The California initiative on Tuesday’s ballot to reduce penalties for illicit drug use and petty theft is part of a multimillion-dollar campaign to revise sentencing laws in California and across the nation, reports the Los Angeles Times. Five major foundations, headlined by a group run by billionaire George Soros, have poured millions of dollars to push for changes in California’s policies on crime and imprisonment. The campaign is aimed at shaping public opinion, media coverage, research and grass-roots activism on the issue. Proposition 47 would reclassify possession of heroin, methamphetamine and other illegal drugs, and theft of $950 or less, as misdemeanors. If the measure passes, California will become the first state to “de-felonize” all drug use, opening the door for similar efforts in other states.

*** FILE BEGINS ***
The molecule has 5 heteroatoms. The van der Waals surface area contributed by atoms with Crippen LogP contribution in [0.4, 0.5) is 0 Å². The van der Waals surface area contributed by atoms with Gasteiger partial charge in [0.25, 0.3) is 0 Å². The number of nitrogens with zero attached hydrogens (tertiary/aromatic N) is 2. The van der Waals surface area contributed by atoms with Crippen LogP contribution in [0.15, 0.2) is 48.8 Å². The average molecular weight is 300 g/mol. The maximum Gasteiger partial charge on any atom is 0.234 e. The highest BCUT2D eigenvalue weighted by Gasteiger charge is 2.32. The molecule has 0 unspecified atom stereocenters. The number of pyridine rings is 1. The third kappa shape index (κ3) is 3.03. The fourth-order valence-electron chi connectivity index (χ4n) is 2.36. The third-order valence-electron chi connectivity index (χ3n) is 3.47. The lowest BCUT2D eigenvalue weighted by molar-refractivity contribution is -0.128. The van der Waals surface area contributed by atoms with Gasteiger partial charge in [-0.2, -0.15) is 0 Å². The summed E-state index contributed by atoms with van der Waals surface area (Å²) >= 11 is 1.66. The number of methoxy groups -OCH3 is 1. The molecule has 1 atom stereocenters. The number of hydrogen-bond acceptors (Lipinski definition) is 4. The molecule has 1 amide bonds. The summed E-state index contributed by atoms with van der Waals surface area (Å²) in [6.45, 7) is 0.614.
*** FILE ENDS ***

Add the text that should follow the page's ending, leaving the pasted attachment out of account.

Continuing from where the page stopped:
“We hope we’re setting a precedent for the nation,” said Lynne Lyman of the National Drug Policy Alliance, a supporter of Proposition 47. “We are hoping it will signal that we don’t need to be so tough on crime all the time.” Proponents of the ballot measure have raised $9 million — at least $2 million of which came from two of the foundations — for their campaign. Opponents have raised just $526,000. Coordination by a few wealthy foundations to change public policy represents a legitimate but worrying form of political influence, said Robert McGuire of the Center for Responsive Politics. Nonprofits are allowed to do this, but voters have a right to know what interest is trying to get them to vote a certain way,” he said.